Markup disclosure's first birthday
WASHINGTON — A year-old pair of rules requiring dealers to disclose markups and markdowns to some customers has improved transparency without disrupting trading practices, the industry's primary regulator said.
Tuesday marked the one-year anniversary of the effective date of amendments to Municipal Securities Rulemaking Board rules G-15 on confirmation and G-30 on prices and commissions, which require dealers to disclose their markups and markdowns on certain transactions in the confirmations they send to retail customers. Though this “markup rule” caused technological headache for many dealer firms, the MSRB said it isn’t clear that the rule has changed the sizes of markups or disrupted dealer business practices.
“We heard it was difficult getting there, but we didn’t hear a lot about significant problems or concerns,” said John Bagley, MSRB’s chief market structure officer. “There don’t appear to be unintended consequences.”
Firms have to provide markup disclosures both as a total dollar amount and as a percentage of the prevailing market price, commonly referred to as the “PMP.” The amendments established a “waterfall” of factors for determining the PMP, beginning with contemporaneous trades of the same security and followed by series of other considerations. A dealer must disclose markups or mark downs from a transaction if it also executes one of more offsetting principal transactions on the same trading day in an aggregate size that is the same or exceeds the size of the customer trade.
The calculation of the PMP and the integration of that information into automated confirmation generation processes was a big part of what vexed the industry in the run up to the effective date and in the months after. Many firms hired one of several third-party vendors to provide PMP calculation products for them, while others chose to build solutions in-house.
Michael Ruvo is the CEO of BondWave, one of those companies who developed PMP calculation products. Ruvo told The Bond Buyer that he and representatives of competing PMP product providers were invited to visit the Securities and Exchange Commission and the MSRB to discuss markup disclosure this week. Ruvo said he thinks the industry is in the process of adjusting its markup disclosure procedures based on the first wave of regulator audits over the past year.
Those initial audits focused on whether or not dealers had put compliance systems in place, Ruvo said, but regulators now appear to be getting more detailed in their evaluations.
“They’re starting now to dig deeper down into the process,” said Ruvo.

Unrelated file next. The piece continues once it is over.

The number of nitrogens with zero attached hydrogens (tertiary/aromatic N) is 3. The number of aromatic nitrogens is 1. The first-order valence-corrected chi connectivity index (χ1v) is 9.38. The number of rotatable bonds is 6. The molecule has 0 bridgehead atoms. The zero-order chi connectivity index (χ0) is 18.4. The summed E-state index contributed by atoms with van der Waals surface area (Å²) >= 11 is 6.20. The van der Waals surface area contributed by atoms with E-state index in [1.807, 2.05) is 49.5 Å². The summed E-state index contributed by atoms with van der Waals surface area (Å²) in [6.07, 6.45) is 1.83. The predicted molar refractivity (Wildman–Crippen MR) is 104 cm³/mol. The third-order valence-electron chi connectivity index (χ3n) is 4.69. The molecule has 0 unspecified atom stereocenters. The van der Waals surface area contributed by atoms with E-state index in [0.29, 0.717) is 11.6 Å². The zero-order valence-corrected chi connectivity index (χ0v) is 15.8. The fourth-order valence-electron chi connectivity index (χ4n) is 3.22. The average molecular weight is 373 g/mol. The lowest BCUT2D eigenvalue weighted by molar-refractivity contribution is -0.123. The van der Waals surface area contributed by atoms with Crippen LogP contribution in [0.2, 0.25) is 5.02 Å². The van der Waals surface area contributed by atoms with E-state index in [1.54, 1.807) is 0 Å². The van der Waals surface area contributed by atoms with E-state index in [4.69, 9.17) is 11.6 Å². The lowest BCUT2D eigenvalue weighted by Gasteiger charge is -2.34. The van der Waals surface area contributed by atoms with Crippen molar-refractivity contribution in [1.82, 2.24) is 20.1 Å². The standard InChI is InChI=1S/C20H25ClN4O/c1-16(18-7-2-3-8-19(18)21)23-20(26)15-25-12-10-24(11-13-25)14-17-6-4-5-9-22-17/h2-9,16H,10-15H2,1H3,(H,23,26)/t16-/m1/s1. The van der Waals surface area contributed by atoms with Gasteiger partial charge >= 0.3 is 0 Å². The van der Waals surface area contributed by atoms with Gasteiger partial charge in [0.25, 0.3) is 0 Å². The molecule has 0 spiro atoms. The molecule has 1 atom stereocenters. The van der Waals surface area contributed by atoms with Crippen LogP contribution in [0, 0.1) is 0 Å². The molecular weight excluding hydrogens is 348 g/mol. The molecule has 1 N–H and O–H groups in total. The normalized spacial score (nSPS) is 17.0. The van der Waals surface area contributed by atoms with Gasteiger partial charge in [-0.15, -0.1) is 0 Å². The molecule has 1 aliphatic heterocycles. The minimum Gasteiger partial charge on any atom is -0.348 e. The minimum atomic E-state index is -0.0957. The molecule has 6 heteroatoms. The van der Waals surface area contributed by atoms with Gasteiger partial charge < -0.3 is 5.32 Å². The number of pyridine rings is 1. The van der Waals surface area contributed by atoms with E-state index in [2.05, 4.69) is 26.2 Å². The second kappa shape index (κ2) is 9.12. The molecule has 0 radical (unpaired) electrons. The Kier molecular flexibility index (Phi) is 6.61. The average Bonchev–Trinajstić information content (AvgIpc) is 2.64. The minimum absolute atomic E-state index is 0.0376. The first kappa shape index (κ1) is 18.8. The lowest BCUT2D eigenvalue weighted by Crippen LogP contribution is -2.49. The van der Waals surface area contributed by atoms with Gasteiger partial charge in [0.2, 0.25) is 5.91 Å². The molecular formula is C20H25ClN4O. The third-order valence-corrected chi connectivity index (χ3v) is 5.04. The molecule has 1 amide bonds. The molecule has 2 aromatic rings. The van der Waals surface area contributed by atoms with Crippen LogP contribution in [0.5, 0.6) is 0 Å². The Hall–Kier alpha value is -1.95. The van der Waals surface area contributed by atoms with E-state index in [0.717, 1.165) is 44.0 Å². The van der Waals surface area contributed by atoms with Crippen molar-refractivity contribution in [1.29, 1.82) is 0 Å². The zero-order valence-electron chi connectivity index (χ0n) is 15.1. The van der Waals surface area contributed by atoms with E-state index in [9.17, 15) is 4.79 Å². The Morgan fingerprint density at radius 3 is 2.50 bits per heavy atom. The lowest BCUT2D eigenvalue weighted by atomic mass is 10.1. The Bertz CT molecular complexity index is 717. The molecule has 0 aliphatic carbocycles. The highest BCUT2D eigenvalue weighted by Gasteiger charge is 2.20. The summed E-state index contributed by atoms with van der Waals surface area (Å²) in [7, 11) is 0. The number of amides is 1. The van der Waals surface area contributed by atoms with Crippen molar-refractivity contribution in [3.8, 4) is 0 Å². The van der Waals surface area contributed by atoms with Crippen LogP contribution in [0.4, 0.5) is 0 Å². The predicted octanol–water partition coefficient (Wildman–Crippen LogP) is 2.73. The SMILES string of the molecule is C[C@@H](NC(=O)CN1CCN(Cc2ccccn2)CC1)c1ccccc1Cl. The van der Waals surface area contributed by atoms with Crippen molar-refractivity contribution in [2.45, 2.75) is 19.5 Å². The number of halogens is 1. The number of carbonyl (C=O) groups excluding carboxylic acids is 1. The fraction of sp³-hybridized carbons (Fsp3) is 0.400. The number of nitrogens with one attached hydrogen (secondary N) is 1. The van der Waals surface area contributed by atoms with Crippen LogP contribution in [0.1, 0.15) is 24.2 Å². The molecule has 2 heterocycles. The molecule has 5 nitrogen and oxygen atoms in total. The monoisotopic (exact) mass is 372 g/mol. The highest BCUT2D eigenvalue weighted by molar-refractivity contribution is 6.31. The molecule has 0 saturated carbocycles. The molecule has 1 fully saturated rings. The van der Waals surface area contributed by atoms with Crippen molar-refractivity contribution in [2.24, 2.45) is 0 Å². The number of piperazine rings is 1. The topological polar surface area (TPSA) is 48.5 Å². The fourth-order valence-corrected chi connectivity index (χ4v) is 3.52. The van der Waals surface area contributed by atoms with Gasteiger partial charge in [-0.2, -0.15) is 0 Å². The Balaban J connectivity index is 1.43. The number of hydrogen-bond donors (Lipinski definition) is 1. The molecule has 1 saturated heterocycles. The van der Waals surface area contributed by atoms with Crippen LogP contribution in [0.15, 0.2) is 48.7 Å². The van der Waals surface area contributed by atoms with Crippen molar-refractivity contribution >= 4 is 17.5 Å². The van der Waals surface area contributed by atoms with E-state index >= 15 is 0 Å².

BondWave data provided to The Bond Buyer showed that 52% of markups were in the 0%-1% range, 36% were in the 1%-2% range, and only 6% were in the 2%-3% range. Markdowns of -% to 0% and markups/markdowns falling outside any of those ranges combined to account for only 6% of all transactions analyzed by BondWave.
Bagley said that the MSRB is working on studies analyzing the impact of the markup disclosure requirements, and that those could be out as soon as late summer. Bagley said he is aware that trading spreads have declined, but it would be difficult to say to what extent the rule might be responsible, because spreads had already been declining before the effective date.
“The intention of the rule was transparency,” Bagley said. “The market really looks the same.”
Nat Singer, senior managing director at Swap Financial Group, was MSRB chair during the board’s 2016 fiscal year. Singer said the challenge the MSRB faced was satisfying the SEC, which wanted fulsome disclosure.
“We got a lot of pushback from the industry at the time, but we knew this was something that had to be done,” Singer said. “It hasn’t been disruptive to the business,” he continued. “It’s providing retail investors with transparency, and that’s important.”
Singer said most large firms have effectively policed their markups in recent years, muting the observable impact of the requirements. They have an incentive to do so because the Financial Industry Regulatory Authority has long had the authority to penalize dealers for markups that are “unreasonable.”
Singer said the next steps are getting retail customers to pay closer attention to their confirmations, and expanding the markup disclosure to more types of transactions. Singer said the SEC was clear about its intent to expand the disclosures.
“Disclosing markups on same-day trades was just the first step,” he said.